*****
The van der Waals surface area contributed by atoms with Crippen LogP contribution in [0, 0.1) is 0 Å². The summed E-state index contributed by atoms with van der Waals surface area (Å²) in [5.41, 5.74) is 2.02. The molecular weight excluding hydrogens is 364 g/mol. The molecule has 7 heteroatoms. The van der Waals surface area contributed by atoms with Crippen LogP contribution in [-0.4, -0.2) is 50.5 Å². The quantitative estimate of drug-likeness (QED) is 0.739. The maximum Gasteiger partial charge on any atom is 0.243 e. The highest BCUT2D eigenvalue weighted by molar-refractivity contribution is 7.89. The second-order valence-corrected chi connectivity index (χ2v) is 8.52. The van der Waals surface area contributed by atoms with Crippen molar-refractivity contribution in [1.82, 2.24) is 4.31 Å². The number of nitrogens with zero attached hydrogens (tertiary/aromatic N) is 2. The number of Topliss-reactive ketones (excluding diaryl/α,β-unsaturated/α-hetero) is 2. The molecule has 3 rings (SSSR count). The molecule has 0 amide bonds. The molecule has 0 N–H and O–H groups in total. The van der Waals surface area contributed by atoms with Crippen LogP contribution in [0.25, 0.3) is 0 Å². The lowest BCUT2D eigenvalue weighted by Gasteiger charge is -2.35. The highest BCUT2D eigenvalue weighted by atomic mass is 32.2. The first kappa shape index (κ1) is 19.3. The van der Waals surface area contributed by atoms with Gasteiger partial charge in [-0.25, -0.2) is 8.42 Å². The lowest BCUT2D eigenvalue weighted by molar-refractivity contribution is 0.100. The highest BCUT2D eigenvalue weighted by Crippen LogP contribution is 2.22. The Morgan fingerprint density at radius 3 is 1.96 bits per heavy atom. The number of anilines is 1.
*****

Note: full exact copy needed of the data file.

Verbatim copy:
The van der Waals surface area contributed by atoms with Crippen LogP contribution in [0, 0.1) is 0 Å². The summed E-state index contributed by atoms with van der Waals surface area (Å²) in [5.41, 5.74) is 2.02. The molecular weight excluding hydrogens is 364 g/mol. The molecule has 7 heteroatoms. The van der Waals surface area contributed by atoms with Crippen LogP contribution in [-0.4, -0.2) is 50.5 Å². The quantitative estimate of drug-likeness (QED) is 0.739. The maximum Gasteiger partial charge on any atom is 0.243 e. The highest BCUT2D eigenvalue weighted by molar-refractivity contribution is 7.89. The second-order valence-corrected chi connectivity index (χ2v) is 8.52. The van der Waals surface area contributed by atoms with Crippen molar-refractivity contribution in [1.82, 2.24) is 4.31 Å². The number of nitrogens with zero attached hydrogens (tertiary/aromatic N) is 2. The number of Topliss-reactive ketones (excluding diaryl/α,β-unsaturated/α-hetero) is 2. The molecule has 3 rings (SSSR count). The molecule has 0 amide bonds. The molecule has 0 N–H and O–H groups in total. The van der Waals surface area contributed by atoms with Crippen LogP contribution in [0.25, 0.3) is 0 Å². The lowest BCUT2D eigenvalue weighted by Gasteiger charge is -2.35. The highest BCUT2D eigenvalue weighted by atomic mass is 32.2. The first kappa shape index (κ1) is 19.3. The van der Waals surface area contributed by atoms with Gasteiger partial charge in [-0.25, -0.2) is 8.42 Å². The lowest BCUT2D eigenvalue weighted by molar-refractivity contribution is 0.100. The highest BCUT2D eigenvalue weighted by Crippen LogP contribution is 2.22. The Morgan fingerprint density at radius 3 is 1.96 bits per heavy atom. The number of anilines is 1.